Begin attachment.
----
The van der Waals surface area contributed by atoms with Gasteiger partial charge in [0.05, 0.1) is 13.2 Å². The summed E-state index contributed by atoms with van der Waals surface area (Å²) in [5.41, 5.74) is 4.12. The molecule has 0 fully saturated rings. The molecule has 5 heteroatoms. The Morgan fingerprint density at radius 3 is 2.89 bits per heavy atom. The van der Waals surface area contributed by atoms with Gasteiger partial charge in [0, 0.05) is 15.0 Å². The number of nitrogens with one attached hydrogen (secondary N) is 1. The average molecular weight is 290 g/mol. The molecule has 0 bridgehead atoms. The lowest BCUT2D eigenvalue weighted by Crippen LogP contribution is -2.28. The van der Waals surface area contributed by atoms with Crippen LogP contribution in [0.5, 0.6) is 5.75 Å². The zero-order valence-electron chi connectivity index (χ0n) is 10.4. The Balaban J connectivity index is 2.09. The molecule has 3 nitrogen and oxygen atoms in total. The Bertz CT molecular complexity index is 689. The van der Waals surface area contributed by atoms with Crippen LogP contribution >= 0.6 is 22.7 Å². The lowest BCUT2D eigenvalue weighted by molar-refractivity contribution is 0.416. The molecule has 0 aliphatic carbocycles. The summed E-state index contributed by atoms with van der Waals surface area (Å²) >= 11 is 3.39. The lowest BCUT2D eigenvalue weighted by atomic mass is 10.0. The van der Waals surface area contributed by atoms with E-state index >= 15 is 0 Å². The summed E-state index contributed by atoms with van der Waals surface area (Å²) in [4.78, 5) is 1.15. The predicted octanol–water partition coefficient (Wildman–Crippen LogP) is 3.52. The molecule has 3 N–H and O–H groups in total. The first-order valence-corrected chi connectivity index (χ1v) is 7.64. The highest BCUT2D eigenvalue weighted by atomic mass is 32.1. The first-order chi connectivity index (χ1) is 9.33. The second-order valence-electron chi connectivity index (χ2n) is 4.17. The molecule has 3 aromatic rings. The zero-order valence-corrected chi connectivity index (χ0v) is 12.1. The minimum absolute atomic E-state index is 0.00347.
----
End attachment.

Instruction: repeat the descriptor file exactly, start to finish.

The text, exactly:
The van der Waals surface area contributed by atoms with Gasteiger partial charge in [0.05, 0.1) is 13.2 Å². The summed E-state index contributed by atoms with van der Waals surface area (Å²) in [5.41, 5.74) is 4.12. The molecule has 0 fully saturated rings. The molecule has 5 heteroatoms. The Morgan fingerprint density at radius 3 is 2.89 bits per heavy atom. The van der Waals surface area contributed by atoms with Gasteiger partial charge in [0, 0.05) is 15.0 Å². The number of nitrogens with one attached hydrogen (secondary N) is 1. The average molecular weight is 290 g/mol. The molecule has 0 bridgehead atoms. The lowest BCUT2D eigenvalue weighted by Crippen LogP contribution is -2.28. The van der Waals surface area contributed by atoms with Crippen LogP contribution in [0.5, 0.6) is 5.75 Å². The zero-order valence-electron chi connectivity index (χ0n) is 10.4. The Balaban J connectivity index is 2.09. The molecule has 3 nitrogen and oxygen atoms in total. The Bertz CT molecular complexity index is 689. The van der Waals surface area contributed by atoms with Crippen LogP contribution >= 0.6 is 22.7 Å². The lowest BCUT2D eigenvalue weighted by molar-refractivity contribution is 0.416. The molecule has 0 aliphatic carbocycles. The summed E-state index contributed by atoms with van der Waals surface area (Å²) >= 11 is 3.39. The lowest BCUT2D eigenvalue weighted by atomic mass is 10.0. The van der Waals surface area contributed by atoms with E-state index >= 15 is 0 Å². The summed E-state index contributed by atoms with van der Waals surface area (Å²) in [4.78, 5) is 1.15. The predicted octanol–water partition coefficient (Wildman–Crippen LogP) is 3.52. The molecule has 3 N–H and O–H groups in total. The first-order valence-corrected chi connectivity index (χ1v) is 7.64. The highest BCUT2D eigenvalue weighted by atomic mass is 32.1. The first-order chi connectivity index (χ1) is 9.33. The second-order valence-electron chi connectivity index (χ2n) is 4.17. The molecule has 3 aromatic rings. The zero-order valence-corrected chi connectivity index (χ0v) is 12.1. The minimum absolute atomic E-state index is 0.00347.